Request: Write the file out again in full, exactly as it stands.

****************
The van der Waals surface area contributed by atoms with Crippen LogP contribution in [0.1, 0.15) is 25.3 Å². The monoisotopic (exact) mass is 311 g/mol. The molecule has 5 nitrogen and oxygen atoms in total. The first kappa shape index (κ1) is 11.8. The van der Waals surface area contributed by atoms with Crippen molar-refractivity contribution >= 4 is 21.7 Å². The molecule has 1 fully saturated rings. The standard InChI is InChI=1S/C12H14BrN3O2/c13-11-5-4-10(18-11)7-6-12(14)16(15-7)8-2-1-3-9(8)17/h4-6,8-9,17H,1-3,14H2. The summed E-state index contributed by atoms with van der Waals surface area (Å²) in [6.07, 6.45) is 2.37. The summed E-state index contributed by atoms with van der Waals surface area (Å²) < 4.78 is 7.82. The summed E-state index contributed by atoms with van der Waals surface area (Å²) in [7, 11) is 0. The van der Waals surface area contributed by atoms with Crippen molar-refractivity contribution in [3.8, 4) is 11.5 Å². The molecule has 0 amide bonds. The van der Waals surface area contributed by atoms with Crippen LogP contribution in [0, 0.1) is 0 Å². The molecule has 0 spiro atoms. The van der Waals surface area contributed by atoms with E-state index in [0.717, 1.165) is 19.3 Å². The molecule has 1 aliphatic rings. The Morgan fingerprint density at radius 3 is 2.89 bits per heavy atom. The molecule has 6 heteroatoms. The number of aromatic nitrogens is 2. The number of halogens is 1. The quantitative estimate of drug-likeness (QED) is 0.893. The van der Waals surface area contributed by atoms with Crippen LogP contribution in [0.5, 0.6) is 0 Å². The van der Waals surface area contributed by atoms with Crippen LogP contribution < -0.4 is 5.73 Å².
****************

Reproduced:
The van der Waals surface area contributed by atoms with Crippen LogP contribution in [0.1, 0.15) is 25.3 Å². The monoisotopic (exact) mass is 311 g/mol. The molecule has 5 nitrogen and oxygen atoms in total. The first kappa shape index (κ1) is 11.8. The van der Waals surface area contributed by atoms with Crippen molar-refractivity contribution >= 4 is 21.7 Å². The molecule has 1 fully saturated rings. The standard InChI is InChI=1S/C12H14BrN3O2/c13-11-5-4-10(18-11)7-6-12(14)16(15-7)8-2-1-3-9(8)17/h4-6,8-9,17H,1-3,14H2. The summed E-state index contributed by atoms with van der Waals surface area (Å²) in [6.07, 6.45) is 2.37. The summed E-state index contributed by atoms with van der Waals surface area (Å²) < 4.78 is 7.82. The summed E-state index contributed by atoms with van der Waals surface area (Å²) in [7, 11) is 0. The van der Waals surface area contributed by atoms with Crippen molar-refractivity contribution in [3.8, 4) is 11.5 Å². The molecule has 0 amide bonds. The van der Waals surface area contributed by atoms with Crippen LogP contribution in [0, 0.1) is 0 Å². The molecule has 0 spiro atoms. The van der Waals surface area contributed by atoms with E-state index in [0.717, 1.165) is 19.3 Å². The molecule has 1 aliphatic rings. The Morgan fingerprint density at radius 3 is 2.89 bits per heavy atom. The molecule has 6 heteroatoms. The number of aromatic nitrogens is 2. The number of halogens is 1. The quantitative estimate of drug-likeness (QED) is 0.893. The van der Waals surface area contributed by atoms with Crippen LogP contribution in [0.5, 0.6) is 0 Å². The van der Waals surface area contributed by atoms with Crippen LogP contribution < -0.4 is 5.73 Å².